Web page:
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Kansas Secretary of State, Kris Kobach, left, and Vice President Pence at the first meeting of the Presidential Advisory Commission on Election Integrity, in July. Mark Wilson/Getty Images hide caption

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President Trump speaks while flanked by Kansas Secretary of State, Kris Kobach (left) and Vice President Pence during the first meeting of the Presidential Advisory Commission on Election Integrity in Washington, D.C., on Wednesday. Mark Wilson/Getty Images hide caption

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Kansas Secretary of State Kris Kobach, who was eventually named vice chair of a commission on election integrity that has been beset with controversy, joins then-President-elect Donald Trump at the Trump National Golf Club in Bedminster, N.J., in November 2016. Carolyn Kaster/AP hide caption

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Carolyn Kaster/AP

Amid Skepticism And Scrutiny, Election Integrity Commission Holds First Meeting

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A man votes in November in Durham, N.C. The U.S. Supreme Court had refused to reinstate strict voter restrictions in time for Election Day. Sara D. Davis/Getty Images hide caption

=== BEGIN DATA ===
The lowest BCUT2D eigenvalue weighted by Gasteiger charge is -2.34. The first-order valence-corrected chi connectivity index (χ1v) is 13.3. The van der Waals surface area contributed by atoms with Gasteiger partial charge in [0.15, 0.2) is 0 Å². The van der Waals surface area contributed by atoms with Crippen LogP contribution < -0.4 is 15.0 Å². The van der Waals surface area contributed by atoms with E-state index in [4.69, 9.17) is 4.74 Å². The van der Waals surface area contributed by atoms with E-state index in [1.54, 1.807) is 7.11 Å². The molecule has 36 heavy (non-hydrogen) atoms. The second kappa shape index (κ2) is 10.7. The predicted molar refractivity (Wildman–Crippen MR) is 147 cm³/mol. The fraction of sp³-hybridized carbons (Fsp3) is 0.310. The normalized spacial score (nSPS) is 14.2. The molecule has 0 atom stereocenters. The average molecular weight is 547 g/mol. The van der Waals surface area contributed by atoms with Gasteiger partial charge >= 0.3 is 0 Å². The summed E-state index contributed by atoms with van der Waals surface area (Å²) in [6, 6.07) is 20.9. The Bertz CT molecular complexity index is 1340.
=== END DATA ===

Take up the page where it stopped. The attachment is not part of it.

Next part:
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Sara D. Davis/Getty Images

A view of a ballot scanner at a New York City Board of Elections voting machine facility warehouse just before last November's election. Drew Angerer/Getty Images hide caption

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State And Local Officials Wary Of Federal Government's Election Security Efforts

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In November, voters in Oklahoma approved criminal justice reforms such as making possession of drugs a misdemeanor and redirecting state money to treatment programs. Now there are several bills to repeal the reforms. Saul Loeb/AFP/Getty Images hide caption

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Saul Loeb/AFP/Getty Images

Oklahoma Lawmakers File Bills To Repeal Criminal Justice Reforms

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President Trump hosts Democratic and Republican congressional leaders in the State Dining Room of the White House on Monday. Bloomberg via Getty Images hide caption

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Bloomberg via Getty Images

The U.S. Supreme Court will hear cases on whether lawmakers in Virginia and North Carolina weighed race too heavily when redrawing congressional districts. J. Scott Applewhite/AP hide caption

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J. Scott Applewhite/AP

Questions Of Race And Redistricting Return To The Supreme Court

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Oliver Potts, the director of the Office of the Federal Register, oversees the Electoral College. Brian Naylor/NPR hide caption

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Brian Naylor/NPR

Trump's Election Calls Attention To Electoral College And Small Federal Agency